The scope of work for this particular project ran several pages. Beyond the basics, there was attention to detail, such as: "On completion, all slate must be sound, whole and clean, and the roof shall be left in every respect tight and a neat example of workmanship." All exposed nailheads are covered with elastic cement. On the gutters, all joints are soldered and continuously doublelocked.

The project required 154 squares of slate roofing and 21 squares of flat seam metal roofing.

Teamwork was crucial to the project, as L.E. Schwartz had to subcontract some of the specialty metal work; the timing was important for weather, safety and other reasons. The building remained occupied while the work was proceeding.

Attention to safety is also impressive. The company has a safety director, Jerome Stevenson Jr., and its own 98-page health and safety manual. It covers a number of areas, including how to handle an OSHA inspection ("After you have verified his credentials, ask him to wait while you call the office for administrative support"), to broken bones, and even personal hygiene tips ("Failure to not practice good hygiene could result in lost time and productivity and seems to carry over to sloppy work habits and results").

A list of recent L.E. Schwartz customers reads like a who's who of corporate America: Armstrong, Proctor & Gamble, Brown & Williamson, M&M Mars, Cooper Tire, Sony, Caterpillar, Holiday Inn, Bell South, SmithKline, Home Depot; along with many medical, church, governmental and educational facilities. The company has around 200 employees, depending on current work. The company is qualified to do work in six states: Georgia, Alabama, Florida, North and South Carolina, and Tennessee.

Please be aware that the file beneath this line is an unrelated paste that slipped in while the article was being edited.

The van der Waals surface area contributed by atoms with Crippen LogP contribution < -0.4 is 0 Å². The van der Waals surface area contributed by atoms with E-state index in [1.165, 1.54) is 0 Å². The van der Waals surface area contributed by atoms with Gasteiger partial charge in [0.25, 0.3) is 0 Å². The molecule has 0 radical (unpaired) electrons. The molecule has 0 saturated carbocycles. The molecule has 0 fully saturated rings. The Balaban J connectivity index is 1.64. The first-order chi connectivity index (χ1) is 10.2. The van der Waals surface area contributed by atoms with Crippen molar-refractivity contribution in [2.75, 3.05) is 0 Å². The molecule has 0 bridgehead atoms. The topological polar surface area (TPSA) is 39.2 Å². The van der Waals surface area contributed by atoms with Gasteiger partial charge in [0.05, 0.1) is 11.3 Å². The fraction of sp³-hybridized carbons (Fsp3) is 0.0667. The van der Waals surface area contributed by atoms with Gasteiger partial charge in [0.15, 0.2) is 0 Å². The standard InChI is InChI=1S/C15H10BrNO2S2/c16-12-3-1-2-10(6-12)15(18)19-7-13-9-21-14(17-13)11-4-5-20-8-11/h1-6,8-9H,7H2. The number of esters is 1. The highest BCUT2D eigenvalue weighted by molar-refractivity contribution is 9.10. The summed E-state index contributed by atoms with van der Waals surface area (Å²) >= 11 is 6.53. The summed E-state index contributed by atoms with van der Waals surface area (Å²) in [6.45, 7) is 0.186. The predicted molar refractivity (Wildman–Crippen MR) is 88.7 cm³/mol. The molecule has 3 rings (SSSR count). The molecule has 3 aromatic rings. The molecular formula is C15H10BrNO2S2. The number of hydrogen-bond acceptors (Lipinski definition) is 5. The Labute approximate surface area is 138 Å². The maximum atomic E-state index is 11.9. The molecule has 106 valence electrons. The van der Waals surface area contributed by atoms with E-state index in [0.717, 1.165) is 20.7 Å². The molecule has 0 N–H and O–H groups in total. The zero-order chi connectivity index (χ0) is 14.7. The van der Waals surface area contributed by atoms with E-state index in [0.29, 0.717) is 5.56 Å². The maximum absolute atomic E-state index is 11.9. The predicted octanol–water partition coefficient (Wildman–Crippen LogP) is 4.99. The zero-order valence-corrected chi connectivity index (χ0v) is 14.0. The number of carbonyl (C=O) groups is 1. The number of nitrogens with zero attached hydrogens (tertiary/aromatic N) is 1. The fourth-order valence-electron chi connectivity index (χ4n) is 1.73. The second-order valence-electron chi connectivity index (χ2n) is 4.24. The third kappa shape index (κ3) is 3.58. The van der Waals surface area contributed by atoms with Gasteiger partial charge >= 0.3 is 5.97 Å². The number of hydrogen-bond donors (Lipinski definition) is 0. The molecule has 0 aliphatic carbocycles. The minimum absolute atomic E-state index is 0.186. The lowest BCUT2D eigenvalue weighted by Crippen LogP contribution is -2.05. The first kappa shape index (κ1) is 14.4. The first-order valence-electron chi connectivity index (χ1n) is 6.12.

The Metal Systems Division handles design, fabrication and installation of ductwork, dust collection, blow pipe, air washers, and custom sheet metal. It occupies a 30,000-sq.-ft. facility. The Roofing Materials Warehouse occupies an additional 16,000-sq.-ft. Administrative offices add another 14,000-sq.-ft.

Melvin Kruger is ceo, while Steve Kruger is president. P. Kyle Davis is vice president, roofing systems division. C. Bryan Vance is vice president, sheet metal division. L.E. Schwartz was Kruger's great grandfather.

The company also produces many manufactured products in its metal systems division, with capabilities for CNC laser cutting, plasma arc cutting, forming, breaking, shearing, stamping, punching, rolling and welding. It offers finishing services from spray painting to assembly, final packaging and shipping. Fabrication equipment includes a Toledo 5-ton press punch; two Wysong shears; a Welty-Way coil line; Lockformer button punch and cheek bender; Lockformer edge turner and 24 ga. Pittsburgh; Engel Pittsburgh, standing seam and snap lock machines; two Pexto combination machines; a Duro-Dyne pinspotter; Lockformer Vulcan cutting machine; vane rail notcher; Piranha 50 ton ironworker; Chicago 90 ton press brake; Miller, Hobart and Lincoln welders; and an Iowa Precision Whisper Loc machine, among others.